necessarily, in the near future. so, why not? what about these inflamed issues, social security, medicare, defense spending? we have a fact check tonight, because we wondered, would two people from opposite ends of the spectrum, two experts, agree that even these have to be on the table? david muir has been checking these facts. >> reporter: diane, as jake points out, the proposals, very tough pills to swallow. we reached out to two previous administrations, economists who advised presidents bush and clinton. and we asked this -- if you really want to bring down the deficit, can any of these big ticket items really be avoided? first, that recommendation to slowly increase the retirement age for social security, and to reduce benefits. as unpopular as that might seem, we asked, is there any way to avoid changes to social security and still cut the deficit? >> no, social security is part of the problem. it has to be addressed. >> reporter: gregory mancue advised president bush and said simply today that this proposal makes sense. and so did jeff frankel, who
held the same job in the clinton administration. >> it's just, we can't afford it. >> reporter: economists say, look at the pie chart at our spending. social security and then medicare, a bite as big and growing. today, that bold call to limit the annual increases in medicare, and we wondered, is there any way to avoid it? can medicare be left untouched? and still rein in this deficit? >> oh, no. medicare is part of the problem and indeed a bigger problem than social security. >> reporter: an even bigger problem because of the aging baby boomers. and, again, we heard agreement from president clinton's adviser. >> there is no way to rein in the deficit without slowing the rate of growth of medicare spending. >> reporter: and back at the chart, look at defend spending next. considered untouchable by many, so, again, we asked both sides, do you have to cut defense spending to bring down the deficit? both said yes. >> first thing you should look at, don't buy anything that the defense department doesn't want. >> we spend money on weapons systems that the pentagon doesn't want. >> reporter: saying virtually the same thing there. two economic advisers to two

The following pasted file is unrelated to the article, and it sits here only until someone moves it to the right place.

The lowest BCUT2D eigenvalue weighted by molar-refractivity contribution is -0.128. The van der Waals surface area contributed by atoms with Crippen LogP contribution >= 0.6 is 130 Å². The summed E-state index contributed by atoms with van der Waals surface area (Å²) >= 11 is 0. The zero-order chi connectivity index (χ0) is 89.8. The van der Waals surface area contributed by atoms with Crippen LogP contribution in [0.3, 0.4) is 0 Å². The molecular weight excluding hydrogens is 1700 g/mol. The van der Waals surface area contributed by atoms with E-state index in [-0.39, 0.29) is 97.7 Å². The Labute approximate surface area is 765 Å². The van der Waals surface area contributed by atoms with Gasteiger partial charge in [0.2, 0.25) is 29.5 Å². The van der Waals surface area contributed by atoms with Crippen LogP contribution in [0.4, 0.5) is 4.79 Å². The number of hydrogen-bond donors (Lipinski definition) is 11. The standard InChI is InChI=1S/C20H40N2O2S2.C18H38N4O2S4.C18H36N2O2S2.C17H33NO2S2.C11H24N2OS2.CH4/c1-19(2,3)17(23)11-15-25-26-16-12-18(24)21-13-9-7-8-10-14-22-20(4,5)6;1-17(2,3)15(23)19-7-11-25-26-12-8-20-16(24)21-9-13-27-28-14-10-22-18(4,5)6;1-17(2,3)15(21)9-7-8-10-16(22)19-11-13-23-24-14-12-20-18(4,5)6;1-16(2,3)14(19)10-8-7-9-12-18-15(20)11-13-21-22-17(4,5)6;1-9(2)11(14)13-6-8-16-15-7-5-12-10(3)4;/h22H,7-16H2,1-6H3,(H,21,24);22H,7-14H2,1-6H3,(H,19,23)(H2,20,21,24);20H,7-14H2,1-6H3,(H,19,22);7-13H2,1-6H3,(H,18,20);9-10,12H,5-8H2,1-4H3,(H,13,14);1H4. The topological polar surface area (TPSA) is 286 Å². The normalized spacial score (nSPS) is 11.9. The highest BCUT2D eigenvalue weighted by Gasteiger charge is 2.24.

different presidents, bush and clinton, both agreeing on the cuts to social security, medicare and defense spending, diane. did you ever think you would hear a democratic administration, a republican administration, agree on these? >> shows something about how alarming this deficit is right now. thank you, david muir. and, we have a note tonight about sobering words today from a top u.s. security official, who is the director of the national counterterrorism center. he acknowledged that preventing attacks is getting more and more difficult. >> i'll speak for the entire counterterrorism community. we aim for perfection. perfection will not be achieved. just like any other endeavor, we will not stop all the attacks. >> and again, he said when an attack gets through, of course, lives will be lost. it is the great fear in the u.s. counterterrorism effort. turning next to the deadly weather affecting millions of americans tonight. we know the saying that march comes in like a lion, but today it was december roaring in.